Kick The Caffeine Habit

Danielle Farias
January 29, 2018

Kick The Caffeine Habit!

For many of us the first thing we do when we wake up is reach for a cup of our favorite caffeinated drink to get the day started. For some, a cup of coffee is a fine line between being described as one of the seven dwarves from Snow White. But we’re not alone, according to the International Coffee Organization, approximately 1.6 billion cups of coffee are consumed worldwide every day. But what does consuming caffeine actually do to our bodies? While the instant effects of coffee and other caffeinated beverages have its perks, too much caffeine from any stimulant drink has short term and long term effects. These stimulant drinks include tea, coffee, and “energy drinks.”

Because caffeine can stay in your system for four to six hours (and potentially even longer for some people), it’s easy to overdo it and begin feeling the negative repercussions of a caffeine overdose – sick, anxious, jittery, etc. Caffeine, after all, is really a stimulant drug that affects the central nervous system.

So, what exactly happens to our bodies when we have too much caffeine?
While studies show the effects of caffeine on a person come down to individual tolerance and how the caffeine is consumed, typical negative symptoms of over-caffeination include:

• Breathing trouble
• Changes in alertness, or feeling “wired”
• Confusion
• Diarrhea, vomiting, digestive issues
• Dizziness and fainting
• Fever
• Increased thirst
• Increased urination
• Irregular heartbeat and palpitations
• Sweating
• Muscle twitching
• Rapid heartbeat
• Hallucinations

These symptoms occur when the central nervous system is overstimulated and overcompensating for the sudden increase in stimulatory chemicals flushed into the stomach, where 80% of our immune tissue is located. Once processed in the stomach caffeine often causes excessive acid which may cause heartburn or an upset stomach. Extra caffeine does not get stored in the body. Instead, it is processed through the liver and exits through the urine. This is why you may have an increase in urination shortly after consuming caffeine.

HealthLine breaks down more depth how caffeine effects individual systems in the body, such as – digestive and excretory systems, circulatory and respiratory systems, skeletal and muscular systems, and reproductive system. Click to learn more on caffeine’s effects on each system. And click here to see 13 proven negative effects of coffee.

Now, if you’re like most people who have a habit of regularly consuming caffeine to get your day started you most likely have experienced the common side effect of caffeine withdrawal. Our bodies can become dependent on caffeine and many people experience the accompanied caffeine withdrawal headaches if they don’t have their daily fix, amongst other possible withdrawal symptoms.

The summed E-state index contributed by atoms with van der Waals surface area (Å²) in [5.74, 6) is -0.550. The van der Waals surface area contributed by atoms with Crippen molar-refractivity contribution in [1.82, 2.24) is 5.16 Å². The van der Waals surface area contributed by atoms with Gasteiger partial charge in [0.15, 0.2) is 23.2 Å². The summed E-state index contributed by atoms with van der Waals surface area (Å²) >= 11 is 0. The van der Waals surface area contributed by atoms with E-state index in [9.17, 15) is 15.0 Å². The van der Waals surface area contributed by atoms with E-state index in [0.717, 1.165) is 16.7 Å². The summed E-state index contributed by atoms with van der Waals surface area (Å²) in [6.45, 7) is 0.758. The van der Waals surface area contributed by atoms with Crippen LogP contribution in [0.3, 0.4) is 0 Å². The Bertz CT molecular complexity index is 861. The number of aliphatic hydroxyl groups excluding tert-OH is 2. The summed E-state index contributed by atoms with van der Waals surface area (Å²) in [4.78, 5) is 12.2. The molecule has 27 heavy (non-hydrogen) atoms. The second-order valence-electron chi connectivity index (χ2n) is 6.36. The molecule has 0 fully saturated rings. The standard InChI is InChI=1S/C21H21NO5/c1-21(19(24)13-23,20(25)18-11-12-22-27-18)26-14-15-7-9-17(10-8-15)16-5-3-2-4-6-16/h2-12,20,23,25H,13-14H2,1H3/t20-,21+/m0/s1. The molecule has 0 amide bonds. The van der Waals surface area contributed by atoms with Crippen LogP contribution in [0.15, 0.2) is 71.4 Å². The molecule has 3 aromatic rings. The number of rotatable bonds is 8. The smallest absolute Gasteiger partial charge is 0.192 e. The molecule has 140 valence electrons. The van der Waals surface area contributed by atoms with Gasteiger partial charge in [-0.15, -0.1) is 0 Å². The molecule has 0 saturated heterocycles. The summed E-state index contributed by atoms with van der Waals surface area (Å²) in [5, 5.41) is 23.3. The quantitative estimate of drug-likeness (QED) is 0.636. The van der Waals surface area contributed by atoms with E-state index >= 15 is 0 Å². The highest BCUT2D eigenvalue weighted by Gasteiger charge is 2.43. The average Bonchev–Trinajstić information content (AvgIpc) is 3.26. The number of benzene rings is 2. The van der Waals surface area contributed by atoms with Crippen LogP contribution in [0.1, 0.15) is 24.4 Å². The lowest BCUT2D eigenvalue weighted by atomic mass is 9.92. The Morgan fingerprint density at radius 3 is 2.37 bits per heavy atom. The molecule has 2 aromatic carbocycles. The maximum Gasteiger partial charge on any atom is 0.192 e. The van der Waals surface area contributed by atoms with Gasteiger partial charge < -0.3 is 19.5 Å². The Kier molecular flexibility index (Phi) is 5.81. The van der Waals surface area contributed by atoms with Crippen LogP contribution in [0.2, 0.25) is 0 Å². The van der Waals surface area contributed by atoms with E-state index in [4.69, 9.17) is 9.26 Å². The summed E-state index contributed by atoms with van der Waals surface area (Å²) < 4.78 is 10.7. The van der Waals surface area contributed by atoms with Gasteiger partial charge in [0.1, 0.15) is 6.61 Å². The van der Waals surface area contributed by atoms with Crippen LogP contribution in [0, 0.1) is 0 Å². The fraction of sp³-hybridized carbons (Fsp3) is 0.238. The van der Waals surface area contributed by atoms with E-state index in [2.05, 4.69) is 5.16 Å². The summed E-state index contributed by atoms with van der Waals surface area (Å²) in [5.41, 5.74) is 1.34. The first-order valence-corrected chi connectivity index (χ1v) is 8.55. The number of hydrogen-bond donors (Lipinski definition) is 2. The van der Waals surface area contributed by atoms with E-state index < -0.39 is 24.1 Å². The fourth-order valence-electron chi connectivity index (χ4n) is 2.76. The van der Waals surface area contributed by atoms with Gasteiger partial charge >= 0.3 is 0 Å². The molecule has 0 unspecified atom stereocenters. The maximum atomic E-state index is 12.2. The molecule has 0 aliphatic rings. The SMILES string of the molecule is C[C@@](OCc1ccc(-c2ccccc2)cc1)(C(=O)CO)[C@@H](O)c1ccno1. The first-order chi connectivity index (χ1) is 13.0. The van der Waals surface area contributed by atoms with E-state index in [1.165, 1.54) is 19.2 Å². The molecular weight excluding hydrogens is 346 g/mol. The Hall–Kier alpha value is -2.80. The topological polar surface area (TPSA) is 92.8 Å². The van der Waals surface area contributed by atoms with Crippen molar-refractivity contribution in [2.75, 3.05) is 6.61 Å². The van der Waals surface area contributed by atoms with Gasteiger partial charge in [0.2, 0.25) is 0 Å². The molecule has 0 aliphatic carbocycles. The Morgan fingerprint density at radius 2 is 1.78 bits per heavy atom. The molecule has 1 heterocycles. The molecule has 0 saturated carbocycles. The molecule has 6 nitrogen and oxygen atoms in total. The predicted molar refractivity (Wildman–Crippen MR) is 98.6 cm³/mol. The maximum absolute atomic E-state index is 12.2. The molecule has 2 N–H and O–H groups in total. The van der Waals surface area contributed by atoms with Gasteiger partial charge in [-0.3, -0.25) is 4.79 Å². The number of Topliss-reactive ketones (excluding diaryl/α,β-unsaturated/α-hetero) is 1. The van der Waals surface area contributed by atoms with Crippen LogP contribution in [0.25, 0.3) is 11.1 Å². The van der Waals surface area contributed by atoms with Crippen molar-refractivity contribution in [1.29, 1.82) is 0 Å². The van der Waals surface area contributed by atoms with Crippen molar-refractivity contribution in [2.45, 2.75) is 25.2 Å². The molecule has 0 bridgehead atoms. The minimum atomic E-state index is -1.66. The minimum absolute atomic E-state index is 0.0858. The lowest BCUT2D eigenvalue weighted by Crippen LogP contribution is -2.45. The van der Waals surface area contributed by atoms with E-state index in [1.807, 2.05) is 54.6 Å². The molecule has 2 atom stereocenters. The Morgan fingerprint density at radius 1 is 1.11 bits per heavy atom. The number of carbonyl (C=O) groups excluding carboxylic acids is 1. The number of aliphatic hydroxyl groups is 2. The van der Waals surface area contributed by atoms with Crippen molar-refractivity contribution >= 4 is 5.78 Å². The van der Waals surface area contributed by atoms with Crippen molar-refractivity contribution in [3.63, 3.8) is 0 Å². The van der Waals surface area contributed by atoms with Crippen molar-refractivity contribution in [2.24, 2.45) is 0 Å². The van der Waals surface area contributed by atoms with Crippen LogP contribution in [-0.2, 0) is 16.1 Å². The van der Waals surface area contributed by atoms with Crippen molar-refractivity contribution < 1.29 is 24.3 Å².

You’re in luck, though! There are several healthy caffeine replacements available to aid in the weening off process that do not give you withdrawal symptoms. Some of our favorite replacements that have been tested by our office for taste and quality are:

Coffee Fix

Latte Fix

MSM Morning Mix

Coffee Fix is great if you just love having that morning coffee taste but are dreading going through the caffeine headaches and becoming known as Grumpy. This product has been found by many to be a miraculous coffee replacement that can transition a coffee drinker without any withdrawal symptoms, such as headaches.

For the more stylish caffeine drinker, Latte Fix offers a deliciously rich and creamy morning drink that is full of a unique combination of herbs, cinnamon, and sugar free sweeteners that fuel a healthy metabolism.

Lastly, MSM Morning Mix is designed to be drunk first thing in the morning to support healthy inflammation levels with a flush of potent vitamins and minerals designed to detoxify, hydrate, and nourish your cells.

Remember, everything is best in moderation. If we are consuming too much caffeine it can cause inflammation in the digestive and excretory system, cardiac palpitations, and more. The Mayo Clinic notes that we should limit our caffeine intake to a maximum of 400 milligrams (mg) in healthy adults. But, aside from just the caffeine in stimulant drinks it’s important to look into the other ingredients in the caffeinated beverage you’re consuming. Coffee itself has health benefits, but if you’re adding in sugar, dairy, and flavoring it diminishes the health benefits of the coffee. Let alone the immense amount of sugars and chemicals present in "energy drinks" like, Red Bull, Rockstar, GoGirl, etc. Know what you’re consuming and how its effecting you, your health, and your wellbeing.

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